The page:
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This article notes the disproportionate impact on women of climate change in many parts of the world and the recognition of this fact in the UN Paris Agreement, which called for empowerment of women in climate talks. It also points to the prominence of women in the struggle to limit climate change, and selects 15 women from round the world playing varied roles, including Greta Thunberg.
Outlines the challenges faced by girls seeking an education, and provides data related to most of the African countries, alongside Afghanistan, Yemen, the Marshall Islands, Papua New Guinea and Timor-Leste.
This brief, but informative, article focuses on the campaign by the Marshall Islands to arraign the UK before the International Court of Justice for failure to fulfill its legal and moral obligations under Article VI of the Non-Proliferation Treaty: to negotiate for nuclear disarmament. Barron notes that the 70,000 inhabitants of the Marshall Islands suffered the effects of 67 US nuclear weapons tests from 1946-58, and as a UN Trust Territory only achieved independence from the US in 1990.
Elaborates on the case the Marshall Islands, Samoa, and the Solomon Islands jointly brought before the International Court of Justice in Advisory Proceedings on the legality of the threat or use of nuclear weapons, as part of the process leading to the 1996 ICJ Advisory Opinion on the legality of the threat or use of nuclear weapons.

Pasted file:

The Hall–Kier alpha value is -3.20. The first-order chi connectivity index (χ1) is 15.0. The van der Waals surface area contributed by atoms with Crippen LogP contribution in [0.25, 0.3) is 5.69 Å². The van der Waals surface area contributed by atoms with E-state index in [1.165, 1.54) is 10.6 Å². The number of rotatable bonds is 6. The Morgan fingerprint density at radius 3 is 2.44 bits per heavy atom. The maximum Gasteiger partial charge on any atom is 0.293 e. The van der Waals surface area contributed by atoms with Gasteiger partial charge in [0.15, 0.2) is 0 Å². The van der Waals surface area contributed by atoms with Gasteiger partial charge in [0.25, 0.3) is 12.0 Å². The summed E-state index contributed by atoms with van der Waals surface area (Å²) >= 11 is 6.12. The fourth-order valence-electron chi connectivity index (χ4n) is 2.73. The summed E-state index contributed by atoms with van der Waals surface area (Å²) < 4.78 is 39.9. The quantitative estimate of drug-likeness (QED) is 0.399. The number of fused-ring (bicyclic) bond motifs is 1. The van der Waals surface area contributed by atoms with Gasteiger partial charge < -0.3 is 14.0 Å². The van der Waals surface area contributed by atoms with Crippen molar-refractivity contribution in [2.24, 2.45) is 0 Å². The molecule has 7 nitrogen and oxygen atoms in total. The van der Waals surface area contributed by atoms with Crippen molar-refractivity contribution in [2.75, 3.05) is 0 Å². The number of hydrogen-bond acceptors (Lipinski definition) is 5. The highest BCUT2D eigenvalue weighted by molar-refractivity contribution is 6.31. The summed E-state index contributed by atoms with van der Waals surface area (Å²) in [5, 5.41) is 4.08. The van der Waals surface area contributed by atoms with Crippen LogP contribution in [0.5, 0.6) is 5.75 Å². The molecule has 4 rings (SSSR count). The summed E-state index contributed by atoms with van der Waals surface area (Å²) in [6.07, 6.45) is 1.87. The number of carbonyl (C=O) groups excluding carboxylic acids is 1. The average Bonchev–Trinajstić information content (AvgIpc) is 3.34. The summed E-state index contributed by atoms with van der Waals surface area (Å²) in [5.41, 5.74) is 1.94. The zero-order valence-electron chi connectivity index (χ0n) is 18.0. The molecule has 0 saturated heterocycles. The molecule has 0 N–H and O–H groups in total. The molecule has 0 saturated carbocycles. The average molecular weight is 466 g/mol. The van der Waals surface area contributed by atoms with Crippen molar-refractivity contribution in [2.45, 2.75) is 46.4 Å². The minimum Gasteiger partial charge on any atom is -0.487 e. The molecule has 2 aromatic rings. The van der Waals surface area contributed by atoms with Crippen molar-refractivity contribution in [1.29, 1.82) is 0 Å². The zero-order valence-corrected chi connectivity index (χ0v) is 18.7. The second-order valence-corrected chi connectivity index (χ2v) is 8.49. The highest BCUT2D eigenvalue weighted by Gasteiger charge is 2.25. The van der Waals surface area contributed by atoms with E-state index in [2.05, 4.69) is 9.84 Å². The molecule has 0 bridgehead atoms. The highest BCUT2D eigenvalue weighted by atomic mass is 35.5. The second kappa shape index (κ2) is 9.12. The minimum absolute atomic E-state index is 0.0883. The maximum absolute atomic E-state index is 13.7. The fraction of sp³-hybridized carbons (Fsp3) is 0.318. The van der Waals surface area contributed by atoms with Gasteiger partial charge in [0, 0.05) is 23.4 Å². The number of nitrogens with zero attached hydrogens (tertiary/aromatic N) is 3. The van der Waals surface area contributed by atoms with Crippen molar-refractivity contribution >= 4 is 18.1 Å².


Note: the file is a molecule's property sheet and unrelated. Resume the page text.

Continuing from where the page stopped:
Indigenous women from Australia, Aotearoa (New Zealand), Belau, Bougainville, East Timor, Ka Pa’aina (Hawaii), the Marshall Islands, Te Ao Maohi (French Polynesia) and West Papua (Irian Jaya) condemn imperialism, war, ‘nuclear imperialism’ (in the form of nuclear tests) and military bases in the hope ‘that when people around the world learn what is happening in the Pacific they will be inspired to stand beside them and to act’. The book is a contribution to the Hague Appeal for Peace, 1999.
A Guide to Civil Resistance
The online version of Vol. 1 of the bibliography was made possible due to the generous support of the International Center on Nonviolent Conflict (ICNC). ICNC is an independent, non-profit educational foundation that develops and encourages the study and use of civilian-based, nonmilitary strategies aimed at establishing and defending human rights, democratic self-rule and justice worldwide.
For more information about ICNC, please see their website.
The online version of Vol. 2 of the bibliography was made possible due to the generous support of The Network for Social Change. The Network for Social Change is a group of individuals providing funding for progressive social change, particularly in the areas of justice, peace and the environment.
For more information about The Network for Social Change, please visit their website.